The Tale of Geometric Unity

The theory of Geometric Unity is an attempt to unite or to explain the origins of three fundamental equations of physics (Yang-Mills, Dirac and General Relativity's field equations). I first heard about it in New Scientist, Andrew Pontzen had written an article damning Prof. Marcus du Sautoy for publically promoting Dr. Eric Weinstein's new theory in the Guardian. The accusation being he was promoting unpublished untested work and not inviting Oxford physicists to a recent talk at Oxford unveiling the new notion. (The latter less serious accusation proved to be false and was later withdrawn). Other scientific commentators chimed in with more unflattering comments. It did not look good.

A few days later, presumably to help defuse the situation, Eric agreed to repeat the talk to let those interested come along. At this point it's worth pausing to give Eric credit. He isn't an academic and had to both take more time of work and move his flight to do this repeat. I for one thank him for this. Before I talk about the lecture I thought I would mention one point that Marcus made in his blog post relating to the unroar over the original talk1. The point being that it is apparently in Marcus' job description to promote speculative work if it encourages public scientific engagement.

While I accept this point in my humble opinion he is still in the wrong. The talk had almost nothing to do with public engagement (the level of language was far too high for one) so it is the Guardian article he is defending. Promoting promising ideas to engage and excite the public is certainly a good thing. String or M-theory is a unproven yet well known idea and not many damn scientists who write popular articles about it. However it is an entirely different matter announcing to the wider public that your old mate's previously unknown notion (in which your own research interests are "a key ingredient") might be the ultimate solution to another field in which your not an expert. In my humble opinion the right thing to do was clear; apologize for jumping the gun with the Guardian article and admit that he should have at least waited till more of the relevant community had had a look (a fortnight's delay at most).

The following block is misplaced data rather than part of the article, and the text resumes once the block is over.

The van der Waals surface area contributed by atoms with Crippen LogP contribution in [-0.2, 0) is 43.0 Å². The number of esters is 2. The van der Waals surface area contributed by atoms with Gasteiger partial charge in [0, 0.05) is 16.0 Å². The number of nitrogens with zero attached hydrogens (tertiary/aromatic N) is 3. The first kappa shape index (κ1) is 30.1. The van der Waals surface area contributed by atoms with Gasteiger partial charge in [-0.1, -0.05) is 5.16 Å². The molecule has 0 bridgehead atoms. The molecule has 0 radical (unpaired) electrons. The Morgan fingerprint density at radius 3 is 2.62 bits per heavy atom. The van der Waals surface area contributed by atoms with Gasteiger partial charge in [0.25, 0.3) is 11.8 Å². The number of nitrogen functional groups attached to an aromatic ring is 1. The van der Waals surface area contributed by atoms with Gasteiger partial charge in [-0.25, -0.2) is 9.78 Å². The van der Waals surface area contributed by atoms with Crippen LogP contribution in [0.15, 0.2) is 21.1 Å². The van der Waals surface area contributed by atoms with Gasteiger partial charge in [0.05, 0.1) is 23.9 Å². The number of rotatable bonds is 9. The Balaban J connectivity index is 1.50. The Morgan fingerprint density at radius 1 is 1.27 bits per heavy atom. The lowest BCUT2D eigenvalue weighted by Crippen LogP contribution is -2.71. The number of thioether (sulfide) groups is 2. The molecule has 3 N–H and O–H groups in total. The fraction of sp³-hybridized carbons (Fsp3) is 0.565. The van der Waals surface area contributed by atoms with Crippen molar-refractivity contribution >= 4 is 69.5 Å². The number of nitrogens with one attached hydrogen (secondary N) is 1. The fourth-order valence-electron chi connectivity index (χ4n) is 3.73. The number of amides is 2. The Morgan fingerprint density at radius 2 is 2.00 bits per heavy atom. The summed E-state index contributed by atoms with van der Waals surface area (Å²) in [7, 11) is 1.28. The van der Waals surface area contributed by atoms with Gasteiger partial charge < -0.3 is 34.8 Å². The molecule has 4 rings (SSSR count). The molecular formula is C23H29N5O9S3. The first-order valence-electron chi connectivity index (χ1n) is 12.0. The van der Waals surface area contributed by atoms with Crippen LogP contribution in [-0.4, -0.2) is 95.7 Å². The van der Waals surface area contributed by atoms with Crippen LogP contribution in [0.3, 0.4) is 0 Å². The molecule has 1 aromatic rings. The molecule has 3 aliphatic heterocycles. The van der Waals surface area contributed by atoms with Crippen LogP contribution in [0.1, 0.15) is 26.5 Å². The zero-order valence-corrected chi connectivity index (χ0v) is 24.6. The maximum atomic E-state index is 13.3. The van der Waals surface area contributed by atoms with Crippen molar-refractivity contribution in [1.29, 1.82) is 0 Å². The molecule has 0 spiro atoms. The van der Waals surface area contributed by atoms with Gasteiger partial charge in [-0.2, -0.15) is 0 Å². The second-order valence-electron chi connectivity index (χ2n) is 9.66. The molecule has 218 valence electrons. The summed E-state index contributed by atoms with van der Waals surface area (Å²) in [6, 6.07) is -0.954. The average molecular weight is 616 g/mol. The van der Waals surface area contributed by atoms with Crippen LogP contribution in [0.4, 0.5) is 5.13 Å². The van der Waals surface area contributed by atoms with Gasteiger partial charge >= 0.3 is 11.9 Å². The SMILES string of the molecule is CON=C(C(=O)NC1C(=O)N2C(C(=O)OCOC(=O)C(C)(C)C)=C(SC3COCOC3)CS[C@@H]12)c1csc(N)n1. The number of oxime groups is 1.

How that I have said that lets pause to say Marcus is not the first academic to make a mistake who will not admit to doing so. Incidentally other public scientific commentators like Alok Jha also publicized this new discovery but escaped any criticism2. I myself tweeted that ultimately Marcus' judgement to go public will be judged on whether the Geometric Unity idea turns out to be valid or not. This is wrong and unfair but I am afraid it is the way of the world. If you push ideas to the front rather than letting them rise in the natural matter you get praised if they turn out to be right but mocked if they are later proven wrong. This is a risk that all scientists know hence our generally cautious sceptical nature. 

However j
umping the gun because your excited by an idea is not exactly a hanging offence. Whether the theory turns out to be right or wrong it was a mistake to go public so early but some of the damning of Marcus and Eric was uncalled for and unnecessary.

In the event the 2hr talk was happily a bit of an anticlimax. It was very mathematical partly as nothing is published and thus everything had to be explicitly laid out rather than referred too. Because of this it was effectively a long derivaton with little breaks even now and again for Eric to pontificate on the culture of theoretical physics3. Thus it's difficult to summarize the talk in any meaningful but succinct way thou someone on Quora has had a go here. In any case Eric promises to post the video of his first talk later. So you can judge it for yourself if your maths is up to it.